Cushing was, however, appointed by President Tyler, later in the same year, to be commissioner and United States Ambassador to China, holding this position until March 4, 1845. In 1844 he negotiated the Treaty of Wang Hiya, the first treaty between China and the United States. While serving as commissioner to China he was also empowered to negotiate a treaty of navigation and commerce with Japan.
Return to Massachusetts
In 1847, while again a representative in the Massachusetts state legislature, he introduced a bill appropriating money for the equipment of a regiment to serve in the Mexican–American War; although the bill was defeated, he raised the necessary funds privately.
He served in the Army during the Mexican War first as colonel of the 1st Massachusetts Volunteer Regiment, of which he was placed in command on January 15, 1847. He was promoted to brigadier-general of volunteers on April 14 of the same year. He did not see combat during this conflict, and entered Mexico City with his reserve battalion several months after that city had been pacified. He was discharged from the Army on July 20, 1848.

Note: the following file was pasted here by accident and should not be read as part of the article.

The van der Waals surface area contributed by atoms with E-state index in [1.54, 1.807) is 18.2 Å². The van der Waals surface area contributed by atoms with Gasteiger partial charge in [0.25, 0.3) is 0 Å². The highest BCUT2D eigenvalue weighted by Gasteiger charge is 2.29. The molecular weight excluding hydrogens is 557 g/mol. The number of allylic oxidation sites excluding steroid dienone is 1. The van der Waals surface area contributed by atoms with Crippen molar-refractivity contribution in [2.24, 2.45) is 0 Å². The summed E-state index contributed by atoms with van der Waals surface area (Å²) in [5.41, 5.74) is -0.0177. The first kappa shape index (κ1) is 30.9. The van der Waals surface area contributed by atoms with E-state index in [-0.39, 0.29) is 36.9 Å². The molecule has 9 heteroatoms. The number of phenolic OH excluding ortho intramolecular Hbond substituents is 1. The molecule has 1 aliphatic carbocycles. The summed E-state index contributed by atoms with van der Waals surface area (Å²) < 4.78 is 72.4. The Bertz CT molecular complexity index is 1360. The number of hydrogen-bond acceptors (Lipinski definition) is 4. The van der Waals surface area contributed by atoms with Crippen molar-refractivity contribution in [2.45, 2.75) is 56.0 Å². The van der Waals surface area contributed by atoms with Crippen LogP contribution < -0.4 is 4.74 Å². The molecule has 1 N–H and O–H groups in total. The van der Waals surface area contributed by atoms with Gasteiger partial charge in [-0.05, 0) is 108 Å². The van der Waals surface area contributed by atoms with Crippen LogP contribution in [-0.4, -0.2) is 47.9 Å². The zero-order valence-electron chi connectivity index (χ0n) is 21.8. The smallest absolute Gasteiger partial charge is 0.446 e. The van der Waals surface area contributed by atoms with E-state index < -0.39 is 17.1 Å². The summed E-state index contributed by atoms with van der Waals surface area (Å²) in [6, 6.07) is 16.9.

In 1847 and again in 1848 the Democrats nominated him for Governor of Massachusetts, but on each occasion he was defeated at the polls. He was again a representative in the state legislature in 1851, was offered the position as Massachusetts Attorney General in 1851, but declined; and served as mayor of Newburyport, Massachusetts, in 1851 and 1852. (He had written a major history of the town when he was 26 years old.)
He became an associate justice of the Massachusetts Supreme Judicial Court in 1852, and during the administration of President Franklin Pierce, from March 7, 1853, until March 3, 1857, was 23rd Attorney General of the United States. Cushing, a "doughface", i.e., a Northerner with Southern sympathies, supported the Dred Scott decision and to such a degree that Chief Justice Roger B. Taney, who wrote the decision, wrote Cushing a letter thanking him for his support.
In 1858, 1859, 1862, and 1863 he again served in the Massachusetts House of Representatives.
Also during this time, he founded the Cushing Land Agency in St. Croix Falls, Wisconsin. The building it was housed in, now known as the Cushing Land Agency Building, is listed on the National Register of Historic Places.